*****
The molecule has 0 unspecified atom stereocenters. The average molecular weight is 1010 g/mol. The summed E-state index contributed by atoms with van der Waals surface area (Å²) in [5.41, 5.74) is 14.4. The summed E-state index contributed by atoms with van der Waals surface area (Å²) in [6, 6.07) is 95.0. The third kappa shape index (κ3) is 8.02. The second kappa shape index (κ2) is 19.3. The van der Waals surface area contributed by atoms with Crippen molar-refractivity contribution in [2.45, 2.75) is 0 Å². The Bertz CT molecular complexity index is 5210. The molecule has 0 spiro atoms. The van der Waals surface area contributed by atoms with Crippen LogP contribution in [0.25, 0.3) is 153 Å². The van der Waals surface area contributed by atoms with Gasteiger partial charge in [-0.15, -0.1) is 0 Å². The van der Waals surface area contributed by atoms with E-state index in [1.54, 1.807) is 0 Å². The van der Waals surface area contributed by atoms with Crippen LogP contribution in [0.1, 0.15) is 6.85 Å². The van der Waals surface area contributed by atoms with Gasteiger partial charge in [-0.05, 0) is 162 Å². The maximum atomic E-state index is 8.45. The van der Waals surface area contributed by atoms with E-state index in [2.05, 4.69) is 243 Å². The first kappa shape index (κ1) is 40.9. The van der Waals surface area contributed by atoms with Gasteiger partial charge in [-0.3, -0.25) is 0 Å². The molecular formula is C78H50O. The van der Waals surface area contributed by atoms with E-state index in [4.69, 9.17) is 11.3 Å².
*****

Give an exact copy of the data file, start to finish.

The molecule has 0 unspecified atom stereocenters. The average molecular weight is 1010 g/mol. The summed E-state index contributed by atoms with van der Waals surface area (Å²) in [5.41, 5.74) is 14.4. The summed E-state index contributed by atoms with van der Waals surface area (Å²) in [6, 6.07) is 95.0. The third kappa shape index (κ3) is 8.02. The second kappa shape index (κ2) is 19.3. The van der Waals surface area contributed by atoms with Crippen molar-refractivity contribution in [2.45, 2.75) is 0 Å². The Bertz CT molecular complexity index is 5210. The molecule has 0 spiro atoms. The van der Waals surface area contributed by atoms with Crippen LogP contribution in [0.25, 0.3) is 153 Å². The van der Waals surface area contributed by atoms with Gasteiger partial charge in [-0.15, -0.1) is 0 Å². The van der Waals surface area contributed by atoms with E-state index in [1.54, 1.807) is 0 Å². The van der Waals surface area contributed by atoms with Crippen LogP contribution in [0.1, 0.15) is 6.85 Å². The van der Waals surface area contributed by atoms with Gasteiger partial charge in [-0.05, 0) is 162 Å². The maximum atomic E-state index is 8.45. The van der Waals surface area contributed by atoms with E-state index in [2.05, 4.69) is 243 Å². The first kappa shape index (κ1) is 40.9. The van der Waals surface area contributed by atoms with Gasteiger partial charge in [-0.3, -0.25) is 0 Å². The molecular formula is C78H50O. The van der Waals surface area contributed by atoms with E-state index in [4.69, 9.17) is 11.3 Å².